Steve received an email the other day from a colleague announcing the birth of her son Brinton. She attached a photo of a red-faced tyke in a striped stocking cap, and co-workers responded with a cascade of "wows" and "bravos."
Ordinary family. Obvious fanfare. Except for one thing: Brinton has two moms -- Nikki and Shelly Layser.
The baby was born 10 days before the Supreme Court decided to rule on the issue of gay marriage. He won't know it for a while, but Brinton and countless other children with same-sex parents are spurring a civil rights revolution.
These parents are our friends and relatives. They sit at the next desk, live on the next street. And their devotion to each other and to their children is unmistakable and undeniable.
Opponents of same-sex marriage have it exactly wrong. These families are not undermining marriage; they are endorsing it. They don't reject "traditional values"; they embrace them.
"I don't think any factor has been more important in influencing public opinion -- and, I dare say, the opinions of the Supreme Court -- than Joe and Jane American who happen to be gay and live down the street and are living their lives openly and honestly with their friends, neighbors and family members," said Gregory Angelo of the Log Cabin Republicans, a gay-rights organization, to Politico. "It's trickled up more than it's trickled down."
The Supreme Court still has to speak, of course, and four justices clearly oppose the legalization of gay marriage. But five seem to support it, and at this point, it's hard to imagine the court reversing a movement that has gathered so much momentum.
In the latest Gallup poll, 55 percent said same-sex unions "should be recognized by the law as valid." That approval rating is up from 27 percent in 1996 and 40 percent in 2008. And it will keep increasing, since 3 out of 4 people under age 30 support legalization.
Gay marriage is already sanctioned in 36 states, where about 70 percent of Americans live, largely because a raft of lower federal courts have ratified same-sex unions since a critical Supreme Court decision in 2013.
That opinion, written by Justice Anthony Kennedy, struck down a federal law that barred the government from conveying benefits to legally married gay couples. That statute "demeans" couples like Nikki and Shelly, and "humiliates" their children, Kennedy wrote.
He's entirely correct, but the opposition to gay marriage remains powerful. One argument is religious: that the Bible says marriage must involve a man and a woman. The other is practical: that only straight couples can procreate in the normal way and raise children in a healthy environment.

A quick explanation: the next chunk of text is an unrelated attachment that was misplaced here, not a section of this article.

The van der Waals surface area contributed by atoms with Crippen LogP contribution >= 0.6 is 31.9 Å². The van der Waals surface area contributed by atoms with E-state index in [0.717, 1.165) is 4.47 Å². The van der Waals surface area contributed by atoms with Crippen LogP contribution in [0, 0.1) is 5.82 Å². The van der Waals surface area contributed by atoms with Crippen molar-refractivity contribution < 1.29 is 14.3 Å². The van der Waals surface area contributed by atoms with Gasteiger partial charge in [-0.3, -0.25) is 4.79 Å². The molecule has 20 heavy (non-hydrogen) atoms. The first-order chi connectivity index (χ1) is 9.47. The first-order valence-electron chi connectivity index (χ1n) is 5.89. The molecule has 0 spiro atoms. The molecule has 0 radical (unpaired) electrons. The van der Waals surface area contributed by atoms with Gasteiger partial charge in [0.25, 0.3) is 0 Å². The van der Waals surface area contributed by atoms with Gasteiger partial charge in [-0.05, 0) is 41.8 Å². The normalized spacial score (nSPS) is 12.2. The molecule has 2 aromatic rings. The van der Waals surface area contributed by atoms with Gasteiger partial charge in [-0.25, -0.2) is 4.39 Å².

But the Bible could hardly anticipate the modern medical advances that enabled Shelly to conceive Brinton. And straight couples are not exactly doing a brilliant job of childrearing.
Twenty-eight percent of children under 18 live with only one parent at any given time; more than half will live that way at some point. Gay couples desperate to marry can do better than that.
The other argument against a Supreme Court edict is that the issue should be left to the states and the democratic process. This was the point stressed by the Sixth Circuit Court of Appeals, the only federal court to rule against gay marriage, and usually judicial restraint is a good policy to follow.
But not when basic rights are at stake. Majority rule is not an answer to every problem. The whole point of an independent judiciary is to protect unpopular people and causes that cannot win in the political marketplace.
Critics like to compare gay marriage to abortion -- an issue that continues to generate passionate opposition more than 40 years after the Supreme Court legalized the procedure. Even Justice Ruth Bader Ginsburg, a liberal icon, has worried that the court moved "too far, too fast" to proclaim abortion rights and handed opponents "a great organizing tool" to rally around.
But the comparison does not hold up. To opponents, abortion is murder -- a galvanizing concept with identifiable victims: unborn children. There are no victims in the gay marriage debate, no "great organizing tool" to exploit.
In fact, the reverse is true. The only potential victims here are people like little Brinton and his two moms. As Justice Kennedy wrote, they risk being demeaned and humiliated until they achieve the most fundamental right of all: the right to be ordinary. To be happy.
To be like everyone else.